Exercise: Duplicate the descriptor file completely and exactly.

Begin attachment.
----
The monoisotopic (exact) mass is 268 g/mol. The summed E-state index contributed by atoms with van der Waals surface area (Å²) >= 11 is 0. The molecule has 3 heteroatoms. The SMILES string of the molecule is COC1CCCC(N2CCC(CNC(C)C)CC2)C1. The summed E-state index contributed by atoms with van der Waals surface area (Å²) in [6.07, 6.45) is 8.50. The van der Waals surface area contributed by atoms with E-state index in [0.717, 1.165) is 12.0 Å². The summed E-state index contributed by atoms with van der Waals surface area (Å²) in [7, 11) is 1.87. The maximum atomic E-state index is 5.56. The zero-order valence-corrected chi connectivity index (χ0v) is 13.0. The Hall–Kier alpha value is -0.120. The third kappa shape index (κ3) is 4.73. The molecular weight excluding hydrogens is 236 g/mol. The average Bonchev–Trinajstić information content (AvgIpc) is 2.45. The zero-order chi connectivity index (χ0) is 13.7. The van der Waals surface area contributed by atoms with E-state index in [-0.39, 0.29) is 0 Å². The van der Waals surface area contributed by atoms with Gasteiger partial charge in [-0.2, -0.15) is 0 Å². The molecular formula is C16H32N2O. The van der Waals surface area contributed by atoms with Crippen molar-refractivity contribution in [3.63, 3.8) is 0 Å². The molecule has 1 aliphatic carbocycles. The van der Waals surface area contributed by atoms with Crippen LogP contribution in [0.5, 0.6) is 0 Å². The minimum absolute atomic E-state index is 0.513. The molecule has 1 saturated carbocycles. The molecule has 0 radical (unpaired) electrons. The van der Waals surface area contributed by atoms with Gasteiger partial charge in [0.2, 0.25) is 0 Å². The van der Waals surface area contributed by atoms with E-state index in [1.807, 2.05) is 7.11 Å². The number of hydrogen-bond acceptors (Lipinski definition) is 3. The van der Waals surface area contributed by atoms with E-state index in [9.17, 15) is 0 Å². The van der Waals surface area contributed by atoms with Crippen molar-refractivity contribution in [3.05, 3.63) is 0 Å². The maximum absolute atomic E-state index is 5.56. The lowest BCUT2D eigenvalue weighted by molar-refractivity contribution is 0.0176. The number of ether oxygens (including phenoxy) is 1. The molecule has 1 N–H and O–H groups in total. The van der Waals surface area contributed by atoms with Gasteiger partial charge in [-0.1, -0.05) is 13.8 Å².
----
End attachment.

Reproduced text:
The monoisotopic (exact) mass is 268 g/mol. The summed E-state index contributed by atoms with van der Waals surface area (Å²) >= 11 is 0. The molecule has 3 heteroatoms. The SMILES string of the molecule is COC1CCCC(N2CCC(CNC(C)C)CC2)C1. The summed E-state index contributed by atoms with van der Waals surface area (Å²) in [6.07, 6.45) is 8.50. The van der Waals surface area contributed by atoms with E-state index in [0.717, 1.165) is 12.0 Å². The summed E-state index contributed by atoms with van der Waals surface area (Å²) in [7, 11) is 1.87. The maximum atomic E-state index is 5.56. The zero-order valence-corrected chi connectivity index (χ0v) is 13.0. The Hall–Kier alpha value is -0.120. The third kappa shape index (κ3) is 4.73. The molecular weight excluding hydrogens is 236 g/mol. The average Bonchev–Trinajstić information content (AvgIpc) is 2.45. The zero-order chi connectivity index (χ0) is 13.7. The van der Waals surface area contributed by atoms with E-state index in [-0.39, 0.29) is 0 Å². The van der Waals surface area contributed by atoms with Gasteiger partial charge in [-0.2, -0.15) is 0 Å². The molecular formula is C16H32N2O. The van der Waals surface area contributed by atoms with Crippen molar-refractivity contribution in [3.63, 3.8) is 0 Å². The molecule has 1 aliphatic carbocycles. The van der Waals surface area contributed by atoms with Crippen LogP contribution in [0.5, 0.6) is 0 Å². The minimum absolute atomic E-state index is 0.513. The molecule has 1 saturated carbocycles. The molecule has 0 radical (unpaired) electrons. The van der Waals surface area contributed by atoms with Gasteiger partial charge in [0.2, 0.25) is 0 Å². The van der Waals surface area contributed by atoms with E-state index in [1.807, 2.05) is 7.11 Å². The number of hydrogen-bond acceptors (Lipinski definition) is 3. The van der Waals surface area contributed by atoms with E-state index in [9.17, 15) is 0 Å². The van der Waals surface area contributed by atoms with Crippen molar-refractivity contribution in [3.05, 3.63) is 0 Å². The maximum absolute atomic E-state index is 5.56. The lowest BCUT2D eigenvalue weighted by molar-refractivity contribution is 0.0176. The number of ether oxygens (including phenoxy) is 1. The molecule has 1 N–H and O–H groups in total. The van der Waals surface area contributed by atoms with Gasteiger partial charge in [-0.1, -0.05) is 13.8 Å².